QM has demonstrated that if two particles share a common origin, they become “entangled” in such a way that although they may be separated by light years, they still behave as one system with certain effects on one having an instantaneous effect on the other. This is not mere speculation. Actual experiments have been performed demonstrating his phenomenon. (Browne, 1997) For example, if two particles are created from a single quantum system that has no spin, then in order for total spin to remain zero, the net spin of the two particles must also be zero. (Spin in quantum mechanics is not quite like a spinning top. For the purposes of this discussion, however, think of “spin up” and “spin down” as different directions of normal everyday spin.) The fact that total spin must be the same is the result of a conservation law, which I will not go into here. Since spin cannot be created from nothing, if one particle is measured to be spin up along any axis (such as the x-axis) then the other particle must be the opposite spin on the same axis. Now remember, the Copenhagen Interpretation of QM tells us that until the particles are measured, they both exist in a superposed state in which all the infinite number of possible spin states exist at the same time along every possible axis. If an x-axis measurement is taken of one particle to determine its spin, then its wavefunction is said to collapse into either spin up or down. No matter in which axis of spin a measurement is taken, the particle will spin in that direction or its opposite. This is taken to mean that the act of measurement forces the particle to choose that direction in which to spin. Theory and experiment also show us, however, that if the twin particle is similarly measured, it will spin in the opposite direction of its partner. How did it know which spin direction the first particle was measured in so that it could “choose” the opposite? Did it somehow communicate this information instantly, apparently disregarding the speed limit of light? It is this apparent instantaneous transfer of information that many proponents of e.s.p. have latched onto as the mechanism for e.s.p. If science has shown that nature can communicate information instantly with no real energy being transferred, why can’t people do the same thing?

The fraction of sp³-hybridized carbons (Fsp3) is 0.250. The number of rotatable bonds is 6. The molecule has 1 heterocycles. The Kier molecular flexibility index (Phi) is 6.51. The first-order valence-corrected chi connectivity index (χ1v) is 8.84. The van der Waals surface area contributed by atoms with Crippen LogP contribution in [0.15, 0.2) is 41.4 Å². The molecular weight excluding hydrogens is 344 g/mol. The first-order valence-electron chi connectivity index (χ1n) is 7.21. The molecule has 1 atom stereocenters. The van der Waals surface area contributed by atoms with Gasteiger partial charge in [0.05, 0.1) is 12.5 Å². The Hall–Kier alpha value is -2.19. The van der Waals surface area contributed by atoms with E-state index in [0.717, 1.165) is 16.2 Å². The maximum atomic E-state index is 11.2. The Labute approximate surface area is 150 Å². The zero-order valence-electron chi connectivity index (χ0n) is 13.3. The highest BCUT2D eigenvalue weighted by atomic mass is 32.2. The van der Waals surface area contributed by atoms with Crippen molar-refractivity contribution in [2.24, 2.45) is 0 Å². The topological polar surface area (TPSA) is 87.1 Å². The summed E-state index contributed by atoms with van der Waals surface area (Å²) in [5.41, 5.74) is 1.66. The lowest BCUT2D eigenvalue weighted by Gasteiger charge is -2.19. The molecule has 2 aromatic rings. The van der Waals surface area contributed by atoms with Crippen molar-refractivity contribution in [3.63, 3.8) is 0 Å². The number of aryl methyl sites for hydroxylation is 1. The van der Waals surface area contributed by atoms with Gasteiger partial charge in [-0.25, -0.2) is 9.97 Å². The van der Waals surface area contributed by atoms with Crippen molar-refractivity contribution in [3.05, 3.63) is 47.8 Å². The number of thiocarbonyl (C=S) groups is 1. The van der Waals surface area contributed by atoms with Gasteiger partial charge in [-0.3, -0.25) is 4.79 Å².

People can not do the same thing for two reasons. First of all, these experiments show that there are certain correlations between particles that are entangled. Postulating that a signal was exchanged at superluminal (faster than light) speeds, however, is one interpretation, but it is an interpretation that has a lot going against it, such as Einstein’s Relativity. A better interpretation would consider that quantum phenomena are ill suited for description by human language, which evolved in a classical (Newtonian) environment. Even if signals were sent, it is not possible to exploit this process to send information, e.s.p. or otherwise. At its heart Quantum Mechanics is a statistical science. The behavior of a quantum system can never be predicted precisely. All that is possible are statements of probability. For example; scientists cannot tell you when an atom will decay, only that a certain percentage of like atoms will decay over a certain amount of time. Therefore, it is impossible to know beforehand which spin a particle will have before it is measured (unless, of course, you measured its entangled partner first). If you can not know what it will be, then it is impossible to encode a message you want to send instantly. Regardless of the mechanism, be it a computer or a brain, the only thing that can be sent are random bits of data with nothing for anyone to interpret.
If this isn’t enough there is another good reason why entanglement can not explain e.s.p.; a phenomenon called quantum decoherence. This principle is a description of what happens to quantum systems when many of them interact. Any of the inevitable interactions with other particles destroy any special connection between entangled particles, creating new entangled particles which then interact with other particles, and so on. The result is no special relationship between the original entangled particles and no possible message for an e.s.p. signal. Related to this is the fact that the human brain itself is not a quantum system (although it is made up of many of them) Any entangled particles produced by the brain would quickly decohere preventing any e.s.p. message from being sent.